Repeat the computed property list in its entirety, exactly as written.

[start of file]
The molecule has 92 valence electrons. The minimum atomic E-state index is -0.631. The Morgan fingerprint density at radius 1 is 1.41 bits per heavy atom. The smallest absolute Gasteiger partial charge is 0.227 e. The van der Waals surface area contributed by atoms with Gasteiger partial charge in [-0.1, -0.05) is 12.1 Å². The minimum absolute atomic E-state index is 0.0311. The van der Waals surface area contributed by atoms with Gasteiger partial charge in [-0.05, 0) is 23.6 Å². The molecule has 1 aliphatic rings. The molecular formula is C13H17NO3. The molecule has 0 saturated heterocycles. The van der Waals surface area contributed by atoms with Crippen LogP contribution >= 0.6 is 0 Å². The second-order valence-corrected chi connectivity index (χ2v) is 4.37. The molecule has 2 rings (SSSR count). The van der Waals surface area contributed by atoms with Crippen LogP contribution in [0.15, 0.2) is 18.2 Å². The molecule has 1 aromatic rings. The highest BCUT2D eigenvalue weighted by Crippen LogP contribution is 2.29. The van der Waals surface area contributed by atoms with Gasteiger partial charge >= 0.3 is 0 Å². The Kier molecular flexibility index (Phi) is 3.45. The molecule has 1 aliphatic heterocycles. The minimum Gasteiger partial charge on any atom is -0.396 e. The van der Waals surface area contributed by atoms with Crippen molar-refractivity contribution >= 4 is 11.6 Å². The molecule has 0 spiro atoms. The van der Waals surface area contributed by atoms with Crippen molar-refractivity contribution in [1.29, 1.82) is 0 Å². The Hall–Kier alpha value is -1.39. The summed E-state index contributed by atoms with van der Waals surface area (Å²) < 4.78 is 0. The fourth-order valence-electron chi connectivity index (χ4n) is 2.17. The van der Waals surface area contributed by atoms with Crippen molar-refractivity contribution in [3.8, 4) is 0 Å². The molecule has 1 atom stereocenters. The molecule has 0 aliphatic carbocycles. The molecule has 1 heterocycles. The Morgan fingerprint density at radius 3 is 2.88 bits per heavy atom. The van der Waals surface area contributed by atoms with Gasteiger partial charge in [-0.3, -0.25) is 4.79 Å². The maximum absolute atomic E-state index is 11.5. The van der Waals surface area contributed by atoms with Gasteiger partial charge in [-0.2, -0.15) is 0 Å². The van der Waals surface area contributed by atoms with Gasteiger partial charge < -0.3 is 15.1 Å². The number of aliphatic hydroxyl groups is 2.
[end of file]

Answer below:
The molecule has 92 valence electrons. The minimum atomic E-state index is -0.631. The Morgan fingerprint density at radius 1 is 1.41 bits per heavy atom. The smallest absolute Gasteiger partial charge is 0.227 e. The van der Waals surface area contributed by atoms with Gasteiger partial charge in [-0.1, -0.05) is 12.1 Å². The minimum absolute atomic E-state index is 0.0311. The van der Waals surface area contributed by atoms with Gasteiger partial charge in [-0.05, 0) is 23.6 Å². The molecule has 1 aliphatic rings. The molecular formula is C13H17NO3. The molecule has 0 saturated heterocycles. The van der Waals surface area contributed by atoms with Crippen LogP contribution >= 0.6 is 0 Å². The second-order valence-corrected chi connectivity index (χ2v) is 4.37. The molecule has 2 rings (SSSR count). The van der Waals surface area contributed by atoms with Crippen LogP contribution in [0.15, 0.2) is 18.2 Å². The molecule has 1 aromatic rings. The highest BCUT2D eigenvalue weighted by Crippen LogP contribution is 2.29. The van der Waals surface area contributed by atoms with Gasteiger partial charge >= 0.3 is 0 Å². The Kier molecular flexibility index (Phi) is 3.45. The molecule has 1 aliphatic heterocycles. The minimum Gasteiger partial charge on any atom is -0.396 e. The van der Waals surface area contributed by atoms with Crippen molar-refractivity contribution >= 4 is 11.6 Å². The molecule has 0 spiro atoms. The van der Waals surface area contributed by atoms with Crippen molar-refractivity contribution in [1.29, 1.82) is 0 Å². The Hall–Kier alpha value is -1.39. The summed E-state index contributed by atoms with van der Waals surface area (Å²) < 4.78 is 0. The fourth-order valence-electron chi connectivity index (χ4n) is 2.17. The van der Waals surface area contributed by atoms with Crippen molar-refractivity contribution in [3.8, 4) is 0 Å². The molecule has 1 atom stereocenters. The molecule has 0 aliphatic carbocycles. The molecule has 1 heterocycles. The Morgan fingerprint density at radius 3 is 2.88 bits per heavy atom. The van der Waals surface area contributed by atoms with Gasteiger partial charge in [-0.3, -0.25) is 4.79 Å². The maximum absolute atomic E-state index is 11.5. The van der Waals surface area contributed by atoms with Gasteiger partial charge in [-0.2, -0.15) is 0 Å². The van der Waals surface area contributed by atoms with Gasteiger partial charge < -0.3 is 15.1 Å². The number of aliphatic hydroxyl groups is 2.